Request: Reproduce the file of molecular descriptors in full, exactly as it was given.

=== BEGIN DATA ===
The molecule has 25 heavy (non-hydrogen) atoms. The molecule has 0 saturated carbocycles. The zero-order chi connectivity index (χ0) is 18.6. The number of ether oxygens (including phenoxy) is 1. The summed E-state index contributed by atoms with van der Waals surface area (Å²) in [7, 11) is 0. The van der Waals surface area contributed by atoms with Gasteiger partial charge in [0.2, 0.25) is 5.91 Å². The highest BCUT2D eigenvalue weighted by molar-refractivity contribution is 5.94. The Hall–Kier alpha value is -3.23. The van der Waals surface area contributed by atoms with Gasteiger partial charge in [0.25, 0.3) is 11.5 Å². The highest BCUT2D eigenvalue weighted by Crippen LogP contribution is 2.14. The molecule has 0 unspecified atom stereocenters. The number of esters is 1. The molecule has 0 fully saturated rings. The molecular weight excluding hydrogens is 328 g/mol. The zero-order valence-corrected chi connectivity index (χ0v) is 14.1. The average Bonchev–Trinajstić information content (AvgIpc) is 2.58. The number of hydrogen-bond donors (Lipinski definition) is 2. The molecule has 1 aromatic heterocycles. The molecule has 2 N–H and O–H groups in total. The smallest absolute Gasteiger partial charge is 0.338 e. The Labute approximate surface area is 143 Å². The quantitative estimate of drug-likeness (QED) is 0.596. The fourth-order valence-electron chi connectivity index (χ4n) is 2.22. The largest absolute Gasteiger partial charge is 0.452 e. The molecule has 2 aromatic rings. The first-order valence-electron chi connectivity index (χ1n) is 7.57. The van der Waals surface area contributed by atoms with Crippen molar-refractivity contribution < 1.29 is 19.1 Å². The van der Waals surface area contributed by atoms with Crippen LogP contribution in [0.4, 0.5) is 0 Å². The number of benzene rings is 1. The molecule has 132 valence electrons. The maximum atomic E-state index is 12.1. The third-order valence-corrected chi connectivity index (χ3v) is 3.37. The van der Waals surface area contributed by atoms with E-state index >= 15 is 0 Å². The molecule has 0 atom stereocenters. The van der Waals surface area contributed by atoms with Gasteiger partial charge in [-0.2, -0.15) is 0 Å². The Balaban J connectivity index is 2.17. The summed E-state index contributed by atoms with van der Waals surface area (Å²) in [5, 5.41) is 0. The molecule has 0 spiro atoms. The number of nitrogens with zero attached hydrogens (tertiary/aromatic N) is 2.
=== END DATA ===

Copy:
The molecule has 25 heavy (non-hydrogen) atoms. The molecule has 0 saturated carbocycles. The zero-order chi connectivity index (χ0) is 18.6. The number of ether oxygens (including phenoxy) is 1. The summed E-state index contributed by atoms with van der Waals surface area (Å²) in [7, 11) is 0. The van der Waals surface area contributed by atoms with Gasteiger partial charge in [0.2, 0.25) is 5.91 Å². The highest BCUT2D eigenvalue weighted by molar-refractivity contribution is 5.94. The Hall–Kier alpha value is -3.23. The van der Waals surface area contributed by atoms with Gasteiger partial charge in [0.25, 0.3) is 11.5 Å². The highest BCUT2D eigenvalue weighted by Crippen LogP contribution is 2.14. The molecule has 0 unspecified atom stereocenters. The number of esters is 1. The molecule has 0 fully saturated rings. The molecular weight excluding hydrogens is 328 g/mol. The zero-order valence-corrected chi connectivity index (χ0v) is 14.1. The average Bonchev–Trinajstić information content (AvgIpc) is 2.58. The number of hydrogen-bond donors (Lipinski definition) is 2. The molecule has 1 aromatic heterocycles. The molecule has 2 N–H and O–H groups in total. The smallest absolute Gasteiger partial charge is 0.338 e. The Labute approximate surface area is 143 Å². The quantitative estimate of drug-likeness (QED) is 0.596. The fourth-order valence-electron chi connectivity index (χ4n) is 2.22. The largest absolute Gasteiger partial charge is 0.452 e. The molecule has 2 aromatic rings. The first-order valence-electron chi connectivity index (χ1n) is 7.57. The van der Waals surface area contributed by atoms with Crippen molar-refractivity contribution < 1.29 is 19.1 Å². The van der Waals surface area contributed by atoms with Crippen LogP contribution in [0.4, 0.5) is 0 Å². The number of benzene rings is 1. The molecule has 132 valence electrons. The maximum atomic E-state index is 12.1. The third-order valence-corrected chi connectivity index (χ3v) is 3.37. The van der Waals surface area contributed by atoms with E-state index >= 15 is 0 Å². The molecule has 0 atom stereocenters. The van der Waals surface area contributed by atoms with Gasteiger partial charge in [-0.2, -0.15) is 0 Å². The Balaban J connectivity index is 2.17. The summed E-state index contributed by atoms with van der Waals surface area (Å²) in [5, 5.41) is 0. The molecule has 0 spiro atoms. The number of nitrogens with zero attached hydrogens (tertiary/aromatic N) is 2.